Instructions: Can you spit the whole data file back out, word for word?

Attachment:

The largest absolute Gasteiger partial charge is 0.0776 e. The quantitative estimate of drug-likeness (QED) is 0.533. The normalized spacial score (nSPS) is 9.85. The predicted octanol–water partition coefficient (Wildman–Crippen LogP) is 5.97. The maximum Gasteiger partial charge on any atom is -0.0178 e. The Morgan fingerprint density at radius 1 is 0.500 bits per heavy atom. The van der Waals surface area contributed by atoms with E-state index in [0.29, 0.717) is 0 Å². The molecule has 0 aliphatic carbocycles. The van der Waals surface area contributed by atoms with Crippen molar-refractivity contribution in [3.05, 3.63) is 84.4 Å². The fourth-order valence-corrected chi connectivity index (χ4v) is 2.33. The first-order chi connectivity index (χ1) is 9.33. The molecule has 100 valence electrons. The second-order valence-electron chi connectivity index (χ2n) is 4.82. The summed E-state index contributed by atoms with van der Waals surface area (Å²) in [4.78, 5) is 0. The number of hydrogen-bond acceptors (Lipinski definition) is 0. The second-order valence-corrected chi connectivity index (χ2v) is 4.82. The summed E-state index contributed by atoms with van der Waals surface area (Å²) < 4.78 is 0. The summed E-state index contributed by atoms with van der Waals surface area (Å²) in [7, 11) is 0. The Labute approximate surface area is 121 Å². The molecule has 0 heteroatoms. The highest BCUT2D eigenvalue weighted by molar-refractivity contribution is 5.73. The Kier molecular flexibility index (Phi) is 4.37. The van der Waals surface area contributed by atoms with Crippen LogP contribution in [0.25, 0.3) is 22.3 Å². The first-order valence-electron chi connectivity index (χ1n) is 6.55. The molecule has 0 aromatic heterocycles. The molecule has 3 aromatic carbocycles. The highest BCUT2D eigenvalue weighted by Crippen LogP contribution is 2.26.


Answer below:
The largest absolute Gasteiger partial charge is 0.0776 e. The quantitative estimate of drug-likeness (QED) is 0.533. The normalized spacial score (nSPS) is 9.85. The predicted octanol–water partition coefficient (Wildman–Crippen LogP) is 5.97. The maximum Gasteiger partial charge on any atom is -0.0178 e. The Morgan fingerprint density at radius 1 is 0.500 bits per heavy atom. The van der Waals surface area contributed by atoms with E-state index in [0.29, 0.717) is 0 Å². The molecule has 0 aliphatic carbocycles. The van der Waals surface area contributed by atoms with Crippen molar-refractivity contribution in [3.05, 3.63) is 84.4 Å². The fourth-order valence-corrected chi connectivity index (χ4v) is 2.33. The first-order chi connectivity index (χ1) is 9.33. The molecule has 100 valence electrons. The second-order valence-electron chi connectivity index (χ2n) is 4.82. The summed E-state index contributed by atoms with van der Waals surface area (Å²) in [4.78, 5) is 0. The number of hydrogen-bond acceptors (Lipinski definition) is 0. The second-order valence-corrected chi connectivity index (χ2v) is 4.82. The summed E-state index contributed by atoms with van der Waals surface area (Å²) < 4.78 is 0. The summed E-state index contributed by atoms with van der Waals surface area (Å²) in [7, 11) is 0. The Labute approximate surface area is 121 Å². The molecule has 0 heteroatoms. The highest BCUT2D eigenvalue weighted by molar-refractivity contribution is 5.73. The Kier molecular flexibility index (Phi) is 4.37. The van der Waals surface area contributed by atoms with Crippen LogP contribution in [0.25, 0.3) is 22.3 Å². The first-order valence-electron chi connectivity index (χ1n) is 6.55. The molecule has 0 aromatic heterocycles. The molecule has 3 aromatic carbocycles. The highest BCUT2D eigenvalue weighted by Crippen LogP contribution is 2.26.